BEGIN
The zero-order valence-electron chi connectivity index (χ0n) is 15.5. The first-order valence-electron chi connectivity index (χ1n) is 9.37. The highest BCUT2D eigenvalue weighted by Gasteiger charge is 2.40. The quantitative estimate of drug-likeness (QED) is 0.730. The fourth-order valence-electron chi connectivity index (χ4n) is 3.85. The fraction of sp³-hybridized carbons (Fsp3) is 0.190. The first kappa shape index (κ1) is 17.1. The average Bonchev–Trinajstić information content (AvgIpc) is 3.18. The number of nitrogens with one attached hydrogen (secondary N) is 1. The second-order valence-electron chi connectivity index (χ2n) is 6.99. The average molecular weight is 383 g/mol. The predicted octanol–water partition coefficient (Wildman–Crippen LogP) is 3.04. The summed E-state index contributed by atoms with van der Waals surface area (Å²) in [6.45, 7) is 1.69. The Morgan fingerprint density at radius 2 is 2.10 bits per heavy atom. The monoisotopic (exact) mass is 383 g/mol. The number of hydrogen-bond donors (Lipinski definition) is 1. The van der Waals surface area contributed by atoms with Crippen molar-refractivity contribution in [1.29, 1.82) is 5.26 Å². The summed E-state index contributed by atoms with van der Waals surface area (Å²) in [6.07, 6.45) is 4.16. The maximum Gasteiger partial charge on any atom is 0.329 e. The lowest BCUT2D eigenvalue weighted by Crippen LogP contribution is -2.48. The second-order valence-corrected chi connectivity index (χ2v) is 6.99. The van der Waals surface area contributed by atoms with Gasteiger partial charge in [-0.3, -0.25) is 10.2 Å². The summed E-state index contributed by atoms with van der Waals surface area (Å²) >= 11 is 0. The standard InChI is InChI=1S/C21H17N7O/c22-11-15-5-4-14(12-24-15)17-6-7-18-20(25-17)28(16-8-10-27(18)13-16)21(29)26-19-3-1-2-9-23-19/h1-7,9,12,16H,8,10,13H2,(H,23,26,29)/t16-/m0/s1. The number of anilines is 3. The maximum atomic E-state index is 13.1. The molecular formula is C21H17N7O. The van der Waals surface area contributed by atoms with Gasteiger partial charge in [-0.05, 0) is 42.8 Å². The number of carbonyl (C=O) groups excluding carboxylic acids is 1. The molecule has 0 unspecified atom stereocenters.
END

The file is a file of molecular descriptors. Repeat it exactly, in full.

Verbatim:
The zero-order valence-electron chi connectivity index (χ0n) is 15.5. The first-order valence-electron chi connectivity index (χ1n) is 9.37. The highest BCUT2D eigenvalue weighted by Gasteiger charge is 2.40. The quantitative estimate of drug-likeness (QED) is 0.730. The fourth-order valence-electron chi connectivity index (χ4n) is 3.85. The fraction of sp³-hybridized carbons (Fsp3) is 0.190. The first kappa shape index (κ1) is 17.1. The average Bonchev–Trinajstić information content (AvgIpc) is 3.18. The number of nitrogens with one attached hydrogen (secondary N) is 1. The second-order valence-electron chi connectivity index (χ2n) is 6.99. The average molecular weight is 383 g/mol. The predicted octanol–water partition coefficient (Wildman–Crippen LogP) is 3.04. The summed E-state index contributed by atoms with van der Waals surface area (Å²) in [6.45, 7) is 1.69. The Morgan fingerprint density at radius 2 is 2.10 bits per heavy atom. The monoisotopic (exact) mass is 383 g/mol. The number of hydrogen-bond donors (Lipinski definition) is 1. The van der Waals surface area contributed by atoms with Crippen molar-refractivity contribution in [1.29, 1.82) is 5.26 Å². The summed E-state index contributed by atoms with van der Waals surface area (Å²) in [6.07, 6.45) is 4.16. The maximum Gasteiger partial charge on any atom is 0.329 e. The lowest BCUT2D eigenvalue weighted by Crippen LogP contribution is -2.48. The second-order valence-corrected chi connectivity index (χ2v) is 6.99. The van der Waals surface area contributed by atoms with Gasteiger partial charge in [-0.3, -0.25) is 10.2 Å². The summed E-state index contributed by atoms with van der Waals surface area (Å²) >= 11 is 0. The standard InChI is InChI=1S/C21H17N7O/c22-11-15-5-4-14(12-24-15)17-6-7-18-20(25-17)28(16-8-10-27(18)13-16)21(29)26-19-3-1-2-9-23-19/h1-7,9,12,16H,8,10,13H2,(H,23,26,29)/t16-/m0/s1. The number of anilines is 3. The maximum atomic E-state index is 13.1. The molecular formula is C21H17N7O. The van der Waals surface area contributed by atoms with Gasteiger partial charge in [-0.05, 0) is 42.8 Å². The number of carbonyl (C=O) groups excluding carboxylic acids is 1. The molecule has 0 unspecified atom stereocenters.